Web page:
Initiation of oral breathing in lambs in response to airway obstruction: Mechanisms

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Our aim was to assess the mechanisms determining the reflex formation of an oral airway in response to nasal obstruction (NO) and tracheal obstruction (TO). In nine conscious lambs (14-37 days old) NO was effected by blockade of nasal tubes; TO was later effected by blockade of an endotracheal tube. We measured arterial O2 saturation, PO2, PCO2, and pH and the depth and duration of inspiratory efforts when mouth opening (MO) occurred. Responses were compared when NO and TO followed breathing of room air, rebreathed air, and 100% O2. After both NO and TO, MO was initiated most rapidly after lambs rebreathed air and least rapidly after they breathed 100% O2. Similar changes in blood gases and pH were measured when MO occurred after air breathing and rebreathing; however, the extent of these changes was greater during TO than during NO. After 100% O2 was breathed, MO occurred when lambs were still hyperoxic, but they were more hypercapnic and acidemic than after breathing air or rebreathed air. There were no differences, related to prebreathed gases or site of airway occlusion, in the depth of inspiratory efforts at the time of MO. We conclude that the formation of an oral airway requires a critical level of inspiratory drive in the presence of airway obstruction. After the prebreathing of different gases, differences in response latency and blood gases at the time of MO can be attributed to the attainment of this threshold level of inspiratory drive. The formation of an oral airway is facilitated by, but not dependent on, receptors in the upper airway.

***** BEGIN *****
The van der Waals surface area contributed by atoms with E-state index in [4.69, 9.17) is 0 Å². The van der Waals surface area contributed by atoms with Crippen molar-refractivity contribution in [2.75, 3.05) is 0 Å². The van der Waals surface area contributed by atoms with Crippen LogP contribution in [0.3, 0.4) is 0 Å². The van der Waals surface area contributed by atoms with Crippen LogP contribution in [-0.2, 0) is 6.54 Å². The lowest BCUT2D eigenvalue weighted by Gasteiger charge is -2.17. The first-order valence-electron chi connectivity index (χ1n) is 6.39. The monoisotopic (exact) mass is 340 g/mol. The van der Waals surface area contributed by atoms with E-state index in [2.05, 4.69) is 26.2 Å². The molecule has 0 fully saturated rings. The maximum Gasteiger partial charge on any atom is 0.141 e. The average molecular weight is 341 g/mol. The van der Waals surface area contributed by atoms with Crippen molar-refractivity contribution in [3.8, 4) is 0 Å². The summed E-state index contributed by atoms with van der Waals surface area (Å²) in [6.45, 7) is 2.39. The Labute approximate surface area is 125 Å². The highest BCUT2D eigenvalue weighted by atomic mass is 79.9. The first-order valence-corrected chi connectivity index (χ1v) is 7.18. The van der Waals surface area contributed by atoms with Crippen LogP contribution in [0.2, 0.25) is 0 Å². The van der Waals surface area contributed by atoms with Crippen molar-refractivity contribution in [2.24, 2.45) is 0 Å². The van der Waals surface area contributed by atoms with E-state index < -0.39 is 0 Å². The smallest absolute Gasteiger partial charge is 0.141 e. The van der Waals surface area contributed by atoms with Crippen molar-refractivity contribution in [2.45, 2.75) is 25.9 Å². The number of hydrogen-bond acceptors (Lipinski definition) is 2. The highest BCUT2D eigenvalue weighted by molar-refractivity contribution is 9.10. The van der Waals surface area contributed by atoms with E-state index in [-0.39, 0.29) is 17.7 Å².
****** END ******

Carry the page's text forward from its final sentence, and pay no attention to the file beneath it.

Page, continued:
Original languageEnglish
Pages (from-to)1574-1580
Number of pages7
JournalJournal of Applied Physiology
Issue number4
Publication statusPublished - 1 Jan 1991


  • airway occlusion
  • nasal occlusion
  • tracheal obstruction

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